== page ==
Mathematics at Work 12 P01 - Students will be expected to analyze and interpret problems that involve probability.
Mathematics Essentials 10 G4 - Compare predicted and experimental results for familiar situations involving chance, using technology to extend the number of experimental trials.
Mathematics 8 SP02 - Students will be expected to solve problems involving the probability of independent events.
Mathematics 7 SP06 - Students will be expected to conduct a probability experiment to compare the theoretical probability (determined using a tree diagram, table, or other graphic organizer) and experimental probability of two independent events.
About a year ago, I signed up for Samira Mian's Udemy course on Islamic Geometry. I also purchased a copy of Eric Broug's book Islamic Geometric Patterns. I wanted to learn the basics so that I could determine if this might be a good way to satisfy the grade 7 mathematics geometric constructions outcome. I designed a short unit that I described last year. Recently, I decided to try replicating some of these patterns using the online Desmos calculator and geometry tool. I think having some experience drawing these patterns with a compass and straight edge was helpful.
If you're looking for some Islamic geometric patterns to try, YouTube is a great place to get some ideas. There are some great instructional videos from Samira Mian and Nora Youssef, among others. The first pattern that I tried was a Star and Hexagon pattern that I learned from Samira's Udemy course. I learned that sticking with exact values are worth the effort. Rounding intersection points and slopes of lines to the nearest tenths or hundredths place work well at first but the errors compound and things start to get messy down the road. Interlacing the pattern gave me lots of practice with domain and range restrictions.
8 Fold Rosette
Nora Youssef has a nice video tutorial on for drawing an 8-Fold Rosette pattern. I did this pattern twice. The first time I constructed the basic pattern and the second time I added interlacing. I used the polygon function to add colour and figured out how to use trigonometry to rotate the polygons around the origin. This made it really efficient. I created a table with the vertices of the polygon and then just duplicated and rotated that polygon around the rosette. I duplicated the polygons multiple times to make the colours bold.
You can see from my notebook below that some of the math took me a few tries (this goes on for several pages). To make the weave for the 8 fold rosette, I made lines parallel to the original with a distance of 0.5 above and below. Each ribbon was then 1 unit wide. I was working with the equations in point-slope form. I'm pretty sure that there are more efficient ways to do these calculations but I haven't discovered them yet. I really like how these messy bits encourage me look for more efficient and elegant methods.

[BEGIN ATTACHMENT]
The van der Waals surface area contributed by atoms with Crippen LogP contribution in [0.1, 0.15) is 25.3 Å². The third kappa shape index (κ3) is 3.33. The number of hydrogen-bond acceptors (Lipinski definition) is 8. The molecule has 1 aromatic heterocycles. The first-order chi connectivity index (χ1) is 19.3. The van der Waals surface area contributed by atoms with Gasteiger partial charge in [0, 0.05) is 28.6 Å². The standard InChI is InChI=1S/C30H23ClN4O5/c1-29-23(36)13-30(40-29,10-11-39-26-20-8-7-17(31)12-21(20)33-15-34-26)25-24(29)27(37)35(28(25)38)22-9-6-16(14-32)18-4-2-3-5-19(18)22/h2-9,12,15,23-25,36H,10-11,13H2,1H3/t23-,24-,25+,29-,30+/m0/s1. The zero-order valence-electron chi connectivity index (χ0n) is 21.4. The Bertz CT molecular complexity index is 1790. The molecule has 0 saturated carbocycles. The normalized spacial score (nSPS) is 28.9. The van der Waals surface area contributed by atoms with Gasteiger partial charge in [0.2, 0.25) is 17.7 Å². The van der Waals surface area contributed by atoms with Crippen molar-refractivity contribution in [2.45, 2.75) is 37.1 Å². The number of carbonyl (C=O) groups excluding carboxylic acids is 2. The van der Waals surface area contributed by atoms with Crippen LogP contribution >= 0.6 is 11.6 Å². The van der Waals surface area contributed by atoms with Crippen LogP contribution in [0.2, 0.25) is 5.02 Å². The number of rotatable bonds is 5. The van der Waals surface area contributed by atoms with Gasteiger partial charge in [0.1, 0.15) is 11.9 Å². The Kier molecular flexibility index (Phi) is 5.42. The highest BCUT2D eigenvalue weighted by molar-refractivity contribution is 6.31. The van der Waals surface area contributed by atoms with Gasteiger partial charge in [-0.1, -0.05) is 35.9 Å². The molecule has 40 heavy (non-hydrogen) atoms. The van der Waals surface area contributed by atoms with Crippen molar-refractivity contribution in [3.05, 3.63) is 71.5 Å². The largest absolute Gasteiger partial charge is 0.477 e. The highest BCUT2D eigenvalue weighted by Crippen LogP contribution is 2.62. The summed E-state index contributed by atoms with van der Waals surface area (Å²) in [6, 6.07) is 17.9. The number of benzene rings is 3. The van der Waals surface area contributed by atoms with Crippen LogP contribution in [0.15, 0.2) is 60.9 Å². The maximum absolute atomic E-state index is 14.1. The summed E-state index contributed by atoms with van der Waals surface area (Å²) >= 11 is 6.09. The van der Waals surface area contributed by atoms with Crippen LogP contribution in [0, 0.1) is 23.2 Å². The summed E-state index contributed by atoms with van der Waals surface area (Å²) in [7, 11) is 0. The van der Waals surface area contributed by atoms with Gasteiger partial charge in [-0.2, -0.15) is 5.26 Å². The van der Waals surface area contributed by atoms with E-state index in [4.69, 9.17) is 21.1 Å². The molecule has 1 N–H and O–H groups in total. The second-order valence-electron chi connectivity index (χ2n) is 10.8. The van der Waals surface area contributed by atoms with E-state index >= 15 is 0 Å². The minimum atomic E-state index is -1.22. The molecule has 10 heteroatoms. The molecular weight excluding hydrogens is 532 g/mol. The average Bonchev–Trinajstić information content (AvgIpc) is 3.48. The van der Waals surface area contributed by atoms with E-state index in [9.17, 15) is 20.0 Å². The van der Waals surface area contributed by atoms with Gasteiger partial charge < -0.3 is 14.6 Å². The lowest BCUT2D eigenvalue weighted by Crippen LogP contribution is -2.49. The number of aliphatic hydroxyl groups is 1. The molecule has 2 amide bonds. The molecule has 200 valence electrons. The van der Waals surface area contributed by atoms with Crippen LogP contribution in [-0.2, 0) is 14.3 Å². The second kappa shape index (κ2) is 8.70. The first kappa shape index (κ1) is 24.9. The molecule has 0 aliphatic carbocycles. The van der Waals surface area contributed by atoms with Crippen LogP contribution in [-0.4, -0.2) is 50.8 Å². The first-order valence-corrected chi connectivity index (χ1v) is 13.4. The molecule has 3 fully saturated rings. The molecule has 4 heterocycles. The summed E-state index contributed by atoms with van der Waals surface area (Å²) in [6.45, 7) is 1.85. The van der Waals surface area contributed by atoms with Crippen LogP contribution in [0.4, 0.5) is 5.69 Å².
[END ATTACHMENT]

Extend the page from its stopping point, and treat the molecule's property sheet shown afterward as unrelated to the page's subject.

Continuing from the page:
Desmos Geometry Tool
After working with the Desmos calculator for a while, I wanted to give the geometry tool a try. I decided to try a pattern that I saw on the Pattern In Islamic Art website. This site has some great resources. The pattern that I tried was from David Wade's book Pattern in Islamic Art. The geometry tool requires much less algebraic manipulation, but I find hiding the underlying grid is much more tedious than in the calculator. Everything has to be hidden individually instead of turning a whole folder on or off in the calculator. I've drawn this pattern in the past by hand and it would have been much more difficult if I didn't have that previous experience.
I've tried tiling some designs to cover the plane but I haven't come up with any good methods for this yet. I've also tried using sliders to dynamically adjust some of the relationships between the sizes of the pieces in these designs. These are great challenges and are helping me learn new features of Desmos. Dan Meyer wrote "If Math Is The Aspirin, Then How Do You Create The Headache?" I hesitate to call these graphing projects "headaches" because I enjoy the challenge. Regardless, this is a case where my need for mathematical solutions guide my learning and give me reasons to explore new graphing methods.
I recently had the pleasure of attending the Nation Council of Teachers of Mathematics (NCTM) Annual Meeting and Exhibition in Washington, DC. This was my first big math conference. I attended some great presentations. One message that I heard reiterated in a number of presentations and one that resonated with me was about rich tasks. The message was that having a rich task is only a starting point for effective mathematics instruction. A rich task in math class is like being dealt a great hand of cards in Poker. It makes winning easier but it still takes a seasoned player with solid understanding of the complexities of the game to win a big pot.
Full Stack Lessons
Dan Meyer presented a session called "Why Good Activities Go Bad" in which he discussed a math task called Barbie Bungee. After giving summary of the task he interviewed three different teachers on their use of the task and their students' experiences. Dan asked us to think about what makes a task engaging and productive and what might make it fall flat. He talked about "full stack" lessons and how the mathematical task itself is just one component of a fully developed and presented lesson.